Unfathomable Versions: Version 2

I thought about an earlier post entitled Unfathomable Versions recently because I dealt with a situation that was very much the same as what inspired that post. I had an online discussion with someone who I know is reasonably well educated and intellectual. His ideas and points are rooted in rationality, but his compassionless and demeaning approach toward people who disagree with him on a variety of subjects is impossible to avoid.

Unfortunately, the more patient you try to be with these personalities, the more opportunities you give them to do exactly what it is that they do. With people who choose, or perhaps are simply doomed to be this way, the discussion, more often than not, will turn into two arguments. The first is the argument they are having with you to get you to agree with them across the board. They insist on nothing but absolute forfeiture of any deviation from the way they feel or think. The other argument is the one in which you are pushing for them to be respectful and decent to people who disagree with them.

Should you push back with the type of aggression they brought to the conversation from the start (most likely in a passive-aggressive manner to goad you into this banal battle because they so desperately need interaction, and this is the only way they have left to get someone to have a conversation with them) the aggressive nature of the conversation will now be pinned on you.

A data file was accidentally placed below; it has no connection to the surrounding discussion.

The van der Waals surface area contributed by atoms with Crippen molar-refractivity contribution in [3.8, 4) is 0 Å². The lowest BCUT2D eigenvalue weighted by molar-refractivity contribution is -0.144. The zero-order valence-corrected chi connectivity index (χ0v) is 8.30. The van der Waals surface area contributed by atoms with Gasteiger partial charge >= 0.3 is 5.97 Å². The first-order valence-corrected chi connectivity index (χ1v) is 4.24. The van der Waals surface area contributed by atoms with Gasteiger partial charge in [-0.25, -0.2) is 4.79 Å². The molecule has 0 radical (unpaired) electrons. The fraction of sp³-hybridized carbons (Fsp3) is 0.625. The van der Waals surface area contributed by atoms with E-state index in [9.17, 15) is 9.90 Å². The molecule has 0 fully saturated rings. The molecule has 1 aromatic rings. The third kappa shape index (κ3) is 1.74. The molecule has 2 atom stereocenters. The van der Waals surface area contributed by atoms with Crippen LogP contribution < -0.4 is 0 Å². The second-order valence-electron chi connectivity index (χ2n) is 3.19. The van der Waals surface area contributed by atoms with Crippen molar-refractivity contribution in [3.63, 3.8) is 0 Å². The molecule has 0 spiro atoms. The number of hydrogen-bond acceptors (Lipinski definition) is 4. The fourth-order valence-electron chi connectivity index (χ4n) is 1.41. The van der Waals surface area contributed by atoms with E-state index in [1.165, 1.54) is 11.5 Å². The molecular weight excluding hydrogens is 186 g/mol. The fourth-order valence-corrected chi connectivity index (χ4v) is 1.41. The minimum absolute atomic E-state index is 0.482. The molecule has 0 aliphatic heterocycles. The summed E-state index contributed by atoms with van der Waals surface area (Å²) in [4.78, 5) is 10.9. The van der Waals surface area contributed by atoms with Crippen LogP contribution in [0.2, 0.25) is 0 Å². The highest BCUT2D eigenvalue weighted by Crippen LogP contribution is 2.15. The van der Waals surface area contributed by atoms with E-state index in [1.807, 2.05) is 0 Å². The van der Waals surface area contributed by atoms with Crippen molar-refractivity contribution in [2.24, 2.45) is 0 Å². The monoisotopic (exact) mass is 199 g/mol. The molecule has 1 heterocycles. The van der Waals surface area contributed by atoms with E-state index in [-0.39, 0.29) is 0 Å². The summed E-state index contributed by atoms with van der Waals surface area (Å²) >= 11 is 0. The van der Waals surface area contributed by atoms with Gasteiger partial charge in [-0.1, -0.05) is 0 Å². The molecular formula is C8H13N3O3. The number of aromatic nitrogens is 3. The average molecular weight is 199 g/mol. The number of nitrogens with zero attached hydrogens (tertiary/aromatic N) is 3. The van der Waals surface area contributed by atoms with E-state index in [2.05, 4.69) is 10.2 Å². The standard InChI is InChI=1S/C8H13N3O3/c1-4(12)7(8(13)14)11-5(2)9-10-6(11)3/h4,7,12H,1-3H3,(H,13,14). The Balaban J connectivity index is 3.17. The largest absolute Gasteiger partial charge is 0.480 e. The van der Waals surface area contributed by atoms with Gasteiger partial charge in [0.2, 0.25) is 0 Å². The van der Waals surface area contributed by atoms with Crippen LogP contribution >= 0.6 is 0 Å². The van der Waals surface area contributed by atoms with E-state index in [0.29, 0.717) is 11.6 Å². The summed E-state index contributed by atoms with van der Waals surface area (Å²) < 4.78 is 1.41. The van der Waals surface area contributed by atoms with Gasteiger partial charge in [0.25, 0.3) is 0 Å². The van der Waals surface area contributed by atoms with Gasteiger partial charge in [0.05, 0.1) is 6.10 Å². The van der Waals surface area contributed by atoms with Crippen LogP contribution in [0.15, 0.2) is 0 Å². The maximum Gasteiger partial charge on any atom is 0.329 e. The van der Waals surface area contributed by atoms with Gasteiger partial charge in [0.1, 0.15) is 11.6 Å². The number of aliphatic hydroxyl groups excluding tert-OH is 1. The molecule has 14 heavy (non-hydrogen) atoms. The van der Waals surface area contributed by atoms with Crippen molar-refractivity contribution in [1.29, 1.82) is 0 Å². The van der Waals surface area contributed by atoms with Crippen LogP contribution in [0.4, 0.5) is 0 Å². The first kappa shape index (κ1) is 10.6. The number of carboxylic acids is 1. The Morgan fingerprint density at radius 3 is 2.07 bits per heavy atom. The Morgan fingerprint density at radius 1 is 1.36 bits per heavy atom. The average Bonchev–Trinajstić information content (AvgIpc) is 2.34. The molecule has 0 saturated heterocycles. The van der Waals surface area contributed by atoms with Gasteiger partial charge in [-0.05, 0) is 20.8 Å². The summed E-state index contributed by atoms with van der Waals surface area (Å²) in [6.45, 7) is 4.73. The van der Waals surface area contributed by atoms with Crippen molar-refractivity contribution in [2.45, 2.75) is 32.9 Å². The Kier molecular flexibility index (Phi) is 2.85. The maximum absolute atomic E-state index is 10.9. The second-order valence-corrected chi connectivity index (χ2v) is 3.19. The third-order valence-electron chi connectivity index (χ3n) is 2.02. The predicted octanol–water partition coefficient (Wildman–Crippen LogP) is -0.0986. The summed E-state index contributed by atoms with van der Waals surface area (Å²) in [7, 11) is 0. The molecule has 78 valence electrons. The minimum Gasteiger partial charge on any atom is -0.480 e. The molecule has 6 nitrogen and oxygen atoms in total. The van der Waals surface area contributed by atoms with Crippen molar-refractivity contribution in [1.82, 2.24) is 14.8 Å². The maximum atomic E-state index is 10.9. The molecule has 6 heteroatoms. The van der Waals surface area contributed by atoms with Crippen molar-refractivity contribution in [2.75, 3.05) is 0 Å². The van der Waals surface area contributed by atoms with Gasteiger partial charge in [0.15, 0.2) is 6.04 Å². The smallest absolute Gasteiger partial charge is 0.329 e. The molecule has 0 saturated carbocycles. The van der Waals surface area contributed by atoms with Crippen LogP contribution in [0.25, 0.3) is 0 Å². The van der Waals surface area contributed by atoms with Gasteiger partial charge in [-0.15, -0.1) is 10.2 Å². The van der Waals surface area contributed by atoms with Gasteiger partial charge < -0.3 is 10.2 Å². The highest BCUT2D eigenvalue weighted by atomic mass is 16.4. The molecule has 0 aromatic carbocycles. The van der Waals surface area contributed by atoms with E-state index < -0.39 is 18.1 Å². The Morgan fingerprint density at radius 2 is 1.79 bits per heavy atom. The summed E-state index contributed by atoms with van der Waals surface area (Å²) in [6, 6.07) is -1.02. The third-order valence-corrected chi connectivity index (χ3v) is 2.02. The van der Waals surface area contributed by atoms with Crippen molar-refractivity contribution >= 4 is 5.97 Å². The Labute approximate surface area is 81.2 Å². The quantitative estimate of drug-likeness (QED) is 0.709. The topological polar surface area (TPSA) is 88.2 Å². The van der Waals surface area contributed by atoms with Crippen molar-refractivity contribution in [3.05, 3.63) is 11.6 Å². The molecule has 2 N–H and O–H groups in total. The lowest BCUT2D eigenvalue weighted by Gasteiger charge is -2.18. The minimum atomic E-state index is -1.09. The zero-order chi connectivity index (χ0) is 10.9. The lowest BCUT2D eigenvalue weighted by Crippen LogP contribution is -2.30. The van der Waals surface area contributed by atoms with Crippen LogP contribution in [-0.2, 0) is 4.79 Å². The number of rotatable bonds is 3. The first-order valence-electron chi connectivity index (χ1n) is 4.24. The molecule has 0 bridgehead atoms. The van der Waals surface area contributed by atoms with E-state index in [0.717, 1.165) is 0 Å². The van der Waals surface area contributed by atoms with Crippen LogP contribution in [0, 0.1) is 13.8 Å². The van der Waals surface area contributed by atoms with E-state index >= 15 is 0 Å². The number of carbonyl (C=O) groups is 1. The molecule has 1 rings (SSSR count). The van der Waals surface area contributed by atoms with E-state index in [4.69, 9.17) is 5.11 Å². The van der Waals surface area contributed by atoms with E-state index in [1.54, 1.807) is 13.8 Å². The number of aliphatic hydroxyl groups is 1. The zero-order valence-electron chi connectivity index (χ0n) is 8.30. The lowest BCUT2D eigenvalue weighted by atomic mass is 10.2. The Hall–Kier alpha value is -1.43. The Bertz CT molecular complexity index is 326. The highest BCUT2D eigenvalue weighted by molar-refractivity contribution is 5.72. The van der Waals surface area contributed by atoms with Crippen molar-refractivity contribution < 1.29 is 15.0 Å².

Gaslighting is the popular terminology. When dealing with individuals who are stuck in this loop, people who know no other way of interacting, the battle becomes one of you attempting to retain any shred of respect for them. Unfortunately, for both people, it’s highly unlikely. Eventually, and perhaps after a great deal of torture for the strongest willed and most caring, you will tire of your efforts and cut these people out of your life. I’ve paid attention when these situations have happened. It seems that these tendencies are rarely isolated. If you check into these unfortunate souls, you will see that there is often a pattern. They drive even the most patient of individuals out of their lives, including those who very much agree with their ideas and opinions.

You see, being right makes you no less of an asshole. It doesn’t matter how intelligent or well-read or how easily you figure things out, or how revered you are for your intellect if you haven’t learned that it’s more important to be kind. Until you do, you are simply dumb and emotionally inept. And you will be alone, and you will be as right as anyone who has no one to disagree with them.

I remember writing the original piece due to the last conversation I had similar to this sad situation. It’s much shorter than the explanation I’ve just given you, it’s possibly a bit redundant at this point, and this whole thing could probably be easily summed up by saying Just don’t be an asshole, but here is the original post, Unfathomable Versions.

How much you know or learn is not a measure of your depth.

Depth resides in remembering and empathizing with who and how you were before you knew what you now know—before you learned how valid or invalid what you believed is. And doing so while giving the same respect to the limitless versions of what you could have been or could never be. What you know is simply not as important as your willingness to understand the things that you do not.

6 Comments

    1. Exactly! It’s tough. You want to give everyone the benefit of the doubt. You want to draw them back into decency so that you can have an actual discussion. It’s nice when they can be reached. It’s very rare though. And even when it does, there is always that underlying knowledge of the thought that it’s probably going to happen again, and when it does the odds are, once again, not in your favor.

      Liked by 1 person

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